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There are various reasons why it’s a nice idea to invest into LED grow light. Check out most important aspects:
Replacing the Sun’s Rays
The point of grow lights is to replace the natural sunlight that plants would receive outdoors. Plants must have light to flourish, but for the processes of photosynthesis that combine CO2 and water to create sugars and oxygen, not all wavelengths of sunlight are created equally.
The highest rate of photosynthesis is provided primarily by orange and red lights and secondarily by blue-violet light. The majority of green spectrum is reflected, which gives plants their pleasing green color. Fortunately, the best LED grow lights can fine-tune their spectrum emission to optimize for any plant you want to grow at its current stage of growth.
LEDs are the most efficient method of converting electricity to light in the human visible spectrum. Applied to grow lights, they also save energy by reducing wasteful spectrum emission not required for plant metabolism. Later in this guide, you will find LED grow light reviews that discuss spectrum profiles.
Unlike indoor grow lights such as metal halide grow lights that rely on one or a few output bulbs, LED lighting uses dozens of lamps. If a few LEDs fail or dim in a large array, little light is lost as a result.
Quality LEDs have a far greater average lifespan than other lights and fade little over that lifespan. The normal lifespan of an LED exceeds 50,000 hours as compared to a metal halide light that loses 50 percent of its brightness well before 10,000 hours of operation. As LEDs near their end of life, they are still producing 70% light output.
All lighting technologies produce waste heat. For lamps other than LEDs, this heat is directed at the plants. This excess heat may have adverse effects if not channeled away. The minimal heat from LEDs is directed in the opposite direction of the light they emit and heat sinks easily wick it away.
LED lighting, also known as solid-state lighting, requires no vacuum tubes, special gases or a filament to produce light. Different base materials primed with special impurities can be used to customize the wavelengths of light an LED produces. These impurities include tellurium, germanium, silicon, zinc and nitrogen among others.
Costs Trending Lower
You may have heard of “Moore’s Law” regarding the doubling of transistors on a CPU chip every 18 to 24 months. For LEDs, there is an analogous law known as Haitz’s Law. It states that the cost per unit of useful light is reduced 90% and the light produced by an LED increases 20-fold for each decade. This is why LEDs continue to increase in efficiency and their purchase costs continue to decline.
According to the International Energy Agency, lighting consumes nearly 20 percent of total electricity demand around the globe. This amount is equal to 70 percent of the CO2 produced by all the world’s cars. Most of this light is produced by inefficient incandescent bulbs and non-LED lighting technologies. Unlike HID or fluorescent lights, LEDs do not contain mercury.
Comparison of Grow Light Technologies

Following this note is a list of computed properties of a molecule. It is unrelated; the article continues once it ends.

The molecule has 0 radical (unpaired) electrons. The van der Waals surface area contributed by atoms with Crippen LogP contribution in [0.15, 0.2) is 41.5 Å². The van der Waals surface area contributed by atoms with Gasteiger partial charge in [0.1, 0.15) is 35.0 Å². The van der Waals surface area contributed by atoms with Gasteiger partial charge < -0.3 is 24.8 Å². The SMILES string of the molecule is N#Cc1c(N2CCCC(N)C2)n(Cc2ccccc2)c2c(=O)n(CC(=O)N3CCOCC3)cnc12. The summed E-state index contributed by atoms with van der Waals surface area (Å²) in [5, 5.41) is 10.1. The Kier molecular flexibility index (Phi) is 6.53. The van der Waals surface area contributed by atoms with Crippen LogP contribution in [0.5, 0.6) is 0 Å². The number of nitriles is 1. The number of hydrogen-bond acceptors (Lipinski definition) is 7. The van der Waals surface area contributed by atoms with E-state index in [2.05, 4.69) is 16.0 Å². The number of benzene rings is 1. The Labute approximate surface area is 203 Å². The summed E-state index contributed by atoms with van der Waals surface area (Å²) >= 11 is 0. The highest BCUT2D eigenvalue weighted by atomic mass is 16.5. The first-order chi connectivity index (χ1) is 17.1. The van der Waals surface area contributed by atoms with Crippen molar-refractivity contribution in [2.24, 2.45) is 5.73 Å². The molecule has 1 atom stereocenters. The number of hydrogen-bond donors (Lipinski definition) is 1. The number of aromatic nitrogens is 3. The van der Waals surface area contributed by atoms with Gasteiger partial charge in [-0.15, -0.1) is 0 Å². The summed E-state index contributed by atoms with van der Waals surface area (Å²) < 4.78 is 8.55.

HID vs LED
Included in High-Intensity Discharge lighting are Metal Halide and High-Pressure Sodium lights. Both are similar with regard to spectrum output, heat and maintenance costs, so they can be discussed together.
Regardless if MH or HPS lamps are used, compared to LED lighting they have a number of deficiencies. They are hot, so need higher placement. They require reflectors, a ballast, a hood and heat venting. These latter items are often overlooked in LED grow light reviews. Both MH and HPS produce an adequate growing spectrum and spectrum not required for growing, which energy is lost.
- MH is full spectrum but higher in blue/green
- HPS is full spectrum but higher in yellow/orange
- Heat waste is useful during colder weather
- Theoretical 20,000 hour lifespan
- Excess spectrum wastes energy
- Omni-directional beam pattern wastes light
- Extra heat management costs
- Plants require more watering
- Long start-up/cool down cycles
- 50 percent lumen loss at 10,000 hours with no reduction in consumed power
- Frequent bulb and ballast changes
- Glass envelope blocks UV-B
Fluorescent vs LED
Fluorescent lighting has recently improved due to T5 High Output bulbs. These are significantly more energy efficient and cooler than the standard T8 bulb. A T5 contains a mixture of mercury vapor along with an inert gas such as neon, argon or krypton. There are two different spectrum intensities, warm or cool white.
- Lowest initial cost across lighting technologies
- Lifespan around 10,000 hours with 5 percent luminosity loss
- Run cooler than HPS or MH
- Can be placed closer to plants
- Can mix light colors to cover red and blue spectrum ends
- Supplemental UV-B tubes available
- Require ballast and reflective hood
- Less energy efficient than LEDs long-term
- Mercury in bulbs is hazardous waste
Induction versus LED
The induction lamp was invented by Nikolai Tesla in 1891 and it is still one of the most reliable and energy efficient sources of light. They have fewer parts to fail, run cool and produce a broad light spectrum. They are sometimes referred to as plasma lights.
- Spectrum ideal for leaf growth
- 100,000 hour lifespan with minor degradation of output
- Substantially cooler than HID lamps
- Spectrum includes UV-B
- Instant On-Off and dimmable
- High initial cost
- Needs supplemental lighting for flowering stages
According to Let’s Tend The Garden, The LED grow lights have already overtaken other lighting technologies and improvements are coming fast, so you could say that the future of grow light technology is already here. Other technologies, such as fluorescent and induction lighting make incremental improvements, but they cannot keep up with LEDs.